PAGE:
At the edge of India’s greatest slum, Shaikh Mobin’s decrepit shanty is cleaved like a wedding cake, four layers high and sliced down the middle. The missing half has been demolished. What remains appears ready for demolition, too, with temporary walls and a rickety corrugated roof.
Yet inside, carpenters are assembling furniture on the ground floor. One floor up, men are busily cutting and stitching blue jeans. Upstairs from them, workers are crouched over sewing machines, making blouses. And at the top, still more workers are fashioning men’s suits and wedding apparel. One crumbling shanty. Four businesses.
In the labyrinthine slum known as Dharavi are 60,000 structures, many of them shanties, and as many as one million people living and working on a triangle of land barely two-thirds the size of Central Park in Manhattan. Dharavi is one of the world’s most infamous slums, a cliché of Indian misery. It is also a churning hive of workshops with an annual economic output estimated to be $600 million to more than $1 billion.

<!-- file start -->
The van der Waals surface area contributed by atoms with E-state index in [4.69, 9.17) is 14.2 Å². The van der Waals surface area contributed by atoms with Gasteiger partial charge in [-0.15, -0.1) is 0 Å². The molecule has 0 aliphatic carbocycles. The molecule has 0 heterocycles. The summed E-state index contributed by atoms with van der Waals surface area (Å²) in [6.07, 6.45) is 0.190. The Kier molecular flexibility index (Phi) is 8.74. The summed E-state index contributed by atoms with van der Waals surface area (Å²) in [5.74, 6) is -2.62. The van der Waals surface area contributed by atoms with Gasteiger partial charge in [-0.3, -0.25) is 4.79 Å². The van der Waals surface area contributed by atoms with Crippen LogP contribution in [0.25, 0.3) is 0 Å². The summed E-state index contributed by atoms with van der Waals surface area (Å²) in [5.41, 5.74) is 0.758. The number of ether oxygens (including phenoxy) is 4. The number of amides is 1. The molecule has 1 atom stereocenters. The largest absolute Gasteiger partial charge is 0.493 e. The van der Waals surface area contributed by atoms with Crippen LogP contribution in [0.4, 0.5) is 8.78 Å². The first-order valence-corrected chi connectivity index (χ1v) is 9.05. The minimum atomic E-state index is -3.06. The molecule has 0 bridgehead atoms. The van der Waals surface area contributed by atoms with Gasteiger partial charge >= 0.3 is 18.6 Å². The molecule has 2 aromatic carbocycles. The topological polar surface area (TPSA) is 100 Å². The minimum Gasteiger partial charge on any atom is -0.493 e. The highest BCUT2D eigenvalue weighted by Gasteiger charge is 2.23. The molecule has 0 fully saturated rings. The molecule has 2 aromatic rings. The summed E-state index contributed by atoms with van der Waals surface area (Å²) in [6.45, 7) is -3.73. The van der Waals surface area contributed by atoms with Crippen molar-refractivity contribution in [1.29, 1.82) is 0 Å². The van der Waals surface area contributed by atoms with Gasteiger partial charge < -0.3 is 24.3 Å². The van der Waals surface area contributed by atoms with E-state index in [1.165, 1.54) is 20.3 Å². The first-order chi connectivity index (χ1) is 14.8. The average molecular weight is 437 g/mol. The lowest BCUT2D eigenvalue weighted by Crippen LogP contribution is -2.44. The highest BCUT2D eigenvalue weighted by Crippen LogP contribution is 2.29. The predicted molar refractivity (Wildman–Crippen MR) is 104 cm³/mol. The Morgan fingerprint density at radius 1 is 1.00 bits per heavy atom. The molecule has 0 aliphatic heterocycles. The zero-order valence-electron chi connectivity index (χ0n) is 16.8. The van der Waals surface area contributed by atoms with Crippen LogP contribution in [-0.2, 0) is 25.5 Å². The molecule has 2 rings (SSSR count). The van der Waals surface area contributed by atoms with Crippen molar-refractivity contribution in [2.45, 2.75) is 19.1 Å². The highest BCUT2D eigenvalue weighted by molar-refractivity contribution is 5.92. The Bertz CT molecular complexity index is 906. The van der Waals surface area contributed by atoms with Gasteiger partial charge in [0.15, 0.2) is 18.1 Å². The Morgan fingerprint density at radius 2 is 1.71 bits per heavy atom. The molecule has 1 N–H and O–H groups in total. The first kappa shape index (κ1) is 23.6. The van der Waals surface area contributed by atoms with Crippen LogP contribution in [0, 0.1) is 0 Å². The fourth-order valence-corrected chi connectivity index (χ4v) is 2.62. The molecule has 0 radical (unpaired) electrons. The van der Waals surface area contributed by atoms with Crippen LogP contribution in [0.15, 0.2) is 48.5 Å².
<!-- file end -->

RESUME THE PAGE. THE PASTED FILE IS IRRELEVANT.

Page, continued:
“This is a parallel economy,” said Mr. Mobin, whose family is involved in several businesses in Dharavi. “In most developed countries, there is only one economy. But in India, there are two.”
India is a rising economic power, even as huge portions of its economy operate in the shadows. Its “formal” economy consists of businesses that pay taxes, adhere to labor regulations and burnish the country’s global image. India’s “informal” economy is everything else: the hundreds of millions of shopkeepers, farmers, construction workers, taxi drivers, street vendors, rag pickers, tailors, repairmen, middlemen, black marketeers and more.